Here is an actual medical malpractice case. All of the facts including the outcome are true and actually occured.


Epidural-to-Spinal Switch Spells Disaster


Jury throws the book at an MDA and CRNA.

When the one hand doesnít know what the other is doing in the OR, disaster can strike. In this case, an 87-year-old woman recovering from successful knee replacement surgery was plunged into a drug-induced vegetative state because her anesthesiologist didnít tell the surgeon or the nursing staff that he changed from epidural to spinal anesthesia and that he an unmarked spinal catheter in place in case additional pain medication would be needed later. He noted these facts in the patientís chart, but didnít communicate them to the people in the room or his anesthesia colleagues.


A few hours after surgery, the patient was placed in an unmonitored bed and began to complain of pain. The orthopedic surgeon ordered a 6cc bolus of ropivacaine and increased the infusion rate from 1cc per hour to 2cc per hour. Based on the order, a CRNA who had no involvement with the patient left an operation in progress to administer a 6cc bolus of ropivacaine. The CRNA left the patientís room after approximately 3 minutes and returned to surgery. About 15 minutes later, a nurse came into the room and found the woman unresponsive.

A code was called. She was intubated and resuscitated, but she suffered severe anoxic brain damage. She could have lived in a vegetative state, but her family honored her living will and removed life support systems. She died 5 days later.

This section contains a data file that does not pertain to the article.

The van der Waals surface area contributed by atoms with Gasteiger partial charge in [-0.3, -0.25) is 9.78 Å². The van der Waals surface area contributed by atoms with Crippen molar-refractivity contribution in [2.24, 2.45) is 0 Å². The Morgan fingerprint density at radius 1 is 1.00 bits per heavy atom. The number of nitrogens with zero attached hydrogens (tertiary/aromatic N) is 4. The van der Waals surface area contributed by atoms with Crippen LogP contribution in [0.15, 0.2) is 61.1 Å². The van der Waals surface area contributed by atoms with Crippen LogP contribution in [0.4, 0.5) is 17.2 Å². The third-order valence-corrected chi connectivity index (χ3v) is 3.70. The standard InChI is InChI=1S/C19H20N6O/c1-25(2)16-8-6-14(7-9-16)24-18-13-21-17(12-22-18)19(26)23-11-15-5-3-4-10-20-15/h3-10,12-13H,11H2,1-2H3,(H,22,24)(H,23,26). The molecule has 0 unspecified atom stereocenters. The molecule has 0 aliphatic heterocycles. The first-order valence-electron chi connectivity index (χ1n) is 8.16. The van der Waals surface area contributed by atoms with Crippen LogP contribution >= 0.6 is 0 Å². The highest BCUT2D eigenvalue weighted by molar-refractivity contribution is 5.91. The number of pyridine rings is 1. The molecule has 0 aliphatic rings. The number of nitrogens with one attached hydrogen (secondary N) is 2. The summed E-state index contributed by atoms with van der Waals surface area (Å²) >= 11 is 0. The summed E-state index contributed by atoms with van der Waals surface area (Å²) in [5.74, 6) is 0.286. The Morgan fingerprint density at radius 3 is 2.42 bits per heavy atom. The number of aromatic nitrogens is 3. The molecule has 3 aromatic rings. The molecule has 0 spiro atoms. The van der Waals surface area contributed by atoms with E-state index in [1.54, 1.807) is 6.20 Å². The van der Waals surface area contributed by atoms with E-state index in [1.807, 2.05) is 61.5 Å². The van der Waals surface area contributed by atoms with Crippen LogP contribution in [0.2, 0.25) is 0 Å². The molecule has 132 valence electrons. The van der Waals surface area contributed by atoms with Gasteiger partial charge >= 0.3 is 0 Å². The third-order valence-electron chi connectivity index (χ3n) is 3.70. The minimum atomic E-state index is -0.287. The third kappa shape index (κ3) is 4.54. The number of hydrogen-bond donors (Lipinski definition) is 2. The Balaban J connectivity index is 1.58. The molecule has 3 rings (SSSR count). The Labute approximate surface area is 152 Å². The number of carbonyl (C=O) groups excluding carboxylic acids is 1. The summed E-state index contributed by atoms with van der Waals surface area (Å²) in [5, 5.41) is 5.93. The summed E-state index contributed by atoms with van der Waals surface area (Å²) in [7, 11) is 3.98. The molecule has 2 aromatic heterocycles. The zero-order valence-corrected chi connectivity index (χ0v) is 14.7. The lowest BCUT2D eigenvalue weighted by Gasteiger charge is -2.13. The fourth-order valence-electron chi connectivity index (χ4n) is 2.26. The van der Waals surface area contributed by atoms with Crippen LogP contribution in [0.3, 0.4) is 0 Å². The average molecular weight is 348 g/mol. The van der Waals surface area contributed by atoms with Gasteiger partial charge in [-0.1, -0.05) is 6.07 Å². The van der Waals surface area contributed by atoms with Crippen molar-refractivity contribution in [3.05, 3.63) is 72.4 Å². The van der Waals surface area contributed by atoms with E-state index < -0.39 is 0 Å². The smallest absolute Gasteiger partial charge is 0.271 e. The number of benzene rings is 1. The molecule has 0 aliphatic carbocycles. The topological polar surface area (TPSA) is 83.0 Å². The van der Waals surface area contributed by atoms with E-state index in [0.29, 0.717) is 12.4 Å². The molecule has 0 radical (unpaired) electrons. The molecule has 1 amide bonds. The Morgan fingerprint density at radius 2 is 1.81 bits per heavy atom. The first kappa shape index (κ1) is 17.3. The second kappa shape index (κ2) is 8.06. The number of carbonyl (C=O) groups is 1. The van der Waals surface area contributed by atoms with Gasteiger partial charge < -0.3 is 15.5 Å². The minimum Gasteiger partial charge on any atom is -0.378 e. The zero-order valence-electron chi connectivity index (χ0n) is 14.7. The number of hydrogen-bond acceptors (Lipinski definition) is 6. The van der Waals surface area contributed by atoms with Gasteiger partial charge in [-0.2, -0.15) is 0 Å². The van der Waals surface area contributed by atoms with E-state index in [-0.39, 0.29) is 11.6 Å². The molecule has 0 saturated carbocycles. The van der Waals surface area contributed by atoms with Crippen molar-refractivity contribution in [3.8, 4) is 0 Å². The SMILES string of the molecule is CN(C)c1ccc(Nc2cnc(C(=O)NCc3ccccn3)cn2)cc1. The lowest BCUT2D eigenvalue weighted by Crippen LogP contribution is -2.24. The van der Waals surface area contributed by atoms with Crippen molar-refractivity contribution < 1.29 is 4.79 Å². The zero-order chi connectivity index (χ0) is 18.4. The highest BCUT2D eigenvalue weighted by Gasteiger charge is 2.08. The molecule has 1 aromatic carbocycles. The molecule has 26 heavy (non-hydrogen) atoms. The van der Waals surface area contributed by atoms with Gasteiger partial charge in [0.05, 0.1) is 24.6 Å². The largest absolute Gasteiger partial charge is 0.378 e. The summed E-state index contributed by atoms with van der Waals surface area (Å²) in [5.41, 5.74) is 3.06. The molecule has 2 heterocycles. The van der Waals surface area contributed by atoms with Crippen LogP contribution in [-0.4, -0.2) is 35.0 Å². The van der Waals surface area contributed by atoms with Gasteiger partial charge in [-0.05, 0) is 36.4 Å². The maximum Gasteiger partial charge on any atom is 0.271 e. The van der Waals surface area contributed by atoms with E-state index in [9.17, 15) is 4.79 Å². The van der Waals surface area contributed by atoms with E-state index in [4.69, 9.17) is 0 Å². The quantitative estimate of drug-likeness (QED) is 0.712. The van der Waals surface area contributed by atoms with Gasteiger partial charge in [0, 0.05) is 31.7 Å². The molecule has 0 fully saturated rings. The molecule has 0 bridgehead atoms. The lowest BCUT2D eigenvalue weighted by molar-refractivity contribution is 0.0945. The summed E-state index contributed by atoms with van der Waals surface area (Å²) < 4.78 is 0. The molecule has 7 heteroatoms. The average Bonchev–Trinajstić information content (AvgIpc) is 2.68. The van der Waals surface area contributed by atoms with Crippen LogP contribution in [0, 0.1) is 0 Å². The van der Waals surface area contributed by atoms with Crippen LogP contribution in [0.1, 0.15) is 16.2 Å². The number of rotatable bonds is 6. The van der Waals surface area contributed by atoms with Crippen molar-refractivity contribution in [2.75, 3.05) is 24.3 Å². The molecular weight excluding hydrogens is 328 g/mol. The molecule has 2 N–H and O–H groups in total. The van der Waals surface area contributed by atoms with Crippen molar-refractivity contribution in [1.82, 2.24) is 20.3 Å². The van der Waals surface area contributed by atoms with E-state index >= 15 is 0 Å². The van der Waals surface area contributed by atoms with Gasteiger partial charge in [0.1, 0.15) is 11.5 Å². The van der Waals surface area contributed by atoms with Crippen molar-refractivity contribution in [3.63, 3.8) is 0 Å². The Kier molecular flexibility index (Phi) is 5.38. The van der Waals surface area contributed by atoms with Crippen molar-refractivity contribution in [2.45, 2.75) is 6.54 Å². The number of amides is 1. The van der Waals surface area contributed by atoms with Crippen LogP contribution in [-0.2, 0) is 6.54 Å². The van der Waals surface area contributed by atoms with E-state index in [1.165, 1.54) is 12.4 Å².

The womanís adult children sued the anesthesiologist, the anesthesiology group that employed the CRNA and the hospital. The surgeon was not sued.


The plaintiffs argued that the 6cc bolus of ropivacaine administered directly into the spinal canal caused the patient to go into respiratory and cardiac arrest and that the nursesí failure to recognize cardiac arrest in a timely manner led to severe anoxic brain injury. The plaintiffs argued that the outcome would have been different had the medication been administered into the epidural space and/or the code called sooner.


The plaintiffsí experts criticized the anesthesiologist for not marking the

catheter as a spinal catheter and for not telling the surgeon and nursing staff about the change from epidural to spinal anesthesia. They also criticized the CRNA for not recognizing that a spinal catheter was in place and for not monitoring the patient after the bolus to ensure that the patient did not have an adverse reaction.


The plaintiffsí experts were critical of the facility for not having protocols that require marking catheters and requiring adequate monitoring after a bolus of pain medication in order to diagnose and treat adverse reactions. The plaintiffs also argued that the facility was vicariously responsible for the actions of the anesthesiologist and the CRNA.


The defense was very complicated due to overlapping issues among the defendants. The anesthesiologistís standard of care defense was that the change from epidural to spinal anesthesia was clearly reflected in the records. Had anyone bothered to review the records, the anesthesiologist said, they would have noticed the change. He said that no one contacted him about the order for a post-operative bolus of pain medication. Had he been informed, he wouldnít have administered it, he said. Lastly, he argued that while he could have marked the catheter, it wasnít necessary: Marking wasnít standard practice or facility policy.


The CRNAís and anesthesia service providerís standard of care defense was that the CRNA assumed that the patient had an epidural catheter in place because an epidural is the anesthetic of choice for this type of procedure. It was very unusual, he said, to have a patient in an unmonitored bed with a spinal catheter in place. The CRNA also argued that the surgeonís order for a 6cc bolus was consistent with a patient having an epidural catheter.